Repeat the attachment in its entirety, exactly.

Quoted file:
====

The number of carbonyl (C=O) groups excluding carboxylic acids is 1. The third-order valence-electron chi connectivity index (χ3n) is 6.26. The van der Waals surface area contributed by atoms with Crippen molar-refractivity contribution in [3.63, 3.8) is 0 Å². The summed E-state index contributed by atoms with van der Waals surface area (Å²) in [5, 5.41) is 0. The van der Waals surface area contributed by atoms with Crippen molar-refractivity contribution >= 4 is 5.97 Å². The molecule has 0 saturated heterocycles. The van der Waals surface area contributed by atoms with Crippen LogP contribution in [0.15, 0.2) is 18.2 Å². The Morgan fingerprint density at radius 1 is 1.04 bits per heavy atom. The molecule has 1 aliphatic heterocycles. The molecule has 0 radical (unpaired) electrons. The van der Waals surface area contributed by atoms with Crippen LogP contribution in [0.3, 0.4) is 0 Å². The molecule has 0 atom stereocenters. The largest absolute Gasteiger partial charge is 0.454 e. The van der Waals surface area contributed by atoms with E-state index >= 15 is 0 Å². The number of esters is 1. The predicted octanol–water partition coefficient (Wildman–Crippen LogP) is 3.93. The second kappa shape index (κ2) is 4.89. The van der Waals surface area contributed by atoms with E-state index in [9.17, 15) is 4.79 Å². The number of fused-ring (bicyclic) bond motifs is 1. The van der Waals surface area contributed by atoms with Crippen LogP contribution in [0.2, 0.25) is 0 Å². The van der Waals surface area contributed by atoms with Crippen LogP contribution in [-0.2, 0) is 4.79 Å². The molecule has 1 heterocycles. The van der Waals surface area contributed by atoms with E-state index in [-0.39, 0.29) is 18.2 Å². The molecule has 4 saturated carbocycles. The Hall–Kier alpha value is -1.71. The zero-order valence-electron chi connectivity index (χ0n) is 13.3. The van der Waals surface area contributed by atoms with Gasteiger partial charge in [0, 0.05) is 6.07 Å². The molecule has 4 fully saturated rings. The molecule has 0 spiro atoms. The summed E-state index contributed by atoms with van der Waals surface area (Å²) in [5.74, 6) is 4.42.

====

The number of carbonyl (C=O) groups excluding carboxylic acids is 1. The third-order valence-electron chi connectivity index (χ3n) is 6.26. The van der Waals surface area contributed by atoms with Crippen molar-refractivity contribution in [3.63, 3.8) is 0 Å². The summed E-state index contributed by atoms with van der Waals surface area (Å²) in [5, 5.41) is 0. The van der Waals surface area contributed by atoms with Crippen molar-refractivity contribution >= 4 is 5.97 Å². The molecule has 0 saturated heterocycles. The van der Waals surface area contributed by atoms with Crippen LogP contribution in [0.15, 0.2) is 18.2 Å². The Morgan fingerprint density at radius 1 is 1.04 bits per heavy atom. The molecule has 1 aliphatic heterocycles. The molecule has 0 radical (unpaired) electrons. The van der Waals surface area contributed by atoms with Crippen LogP contribution in [0.3, 0.4) is 0 Å². The molecule has 0 atom stereocenters. The largest absolute Gasteiger partial charge is 0.454 e. The van der Waals surface area contributed by atoms with E-state index >= 15 is 0 Å². The number of esters is 1. The predicted octanol–water partition coefficient (Wildman–Crippen LogP) is 3.93. The second kappa shape index (κ2) is 4.89. The van der Waals surface area contributed by atoms with E-state index in [9.17, 15) is 4.79 Å². The number of fused-ring (bicyclic) bond motifs is 1. The van der Waals surface area contributed by atoms with Crippen LogP contribution in [0.2, 0.25) is 0 Å². The van der Waals surface area contributed by atoms with Crippen LogP contribution in [-0.2, 0) is 4.79 Å². The molecule has 1 heterocycles. The van der Waals surface area contributed by atoms with E-state index in [-0.39, 0.29) is 18.2 Å². The molecule has 4 saturated carbocycles. The Hall–Kier alpha value is -1.71. The zero-order valence-electron chi connectivity index (χ0n) is 13.3. The van der Waals surface area contributed by atoms with Gasteiger partial charge in [0, 0.05) is 6.07 Å². The molecule has 4 fully saturated rings. The molecule has 0 spiro atoms. The summed E-state index contributed by atoms with van der Waals surface area (Å²) in [5.74, 6) is 4.42.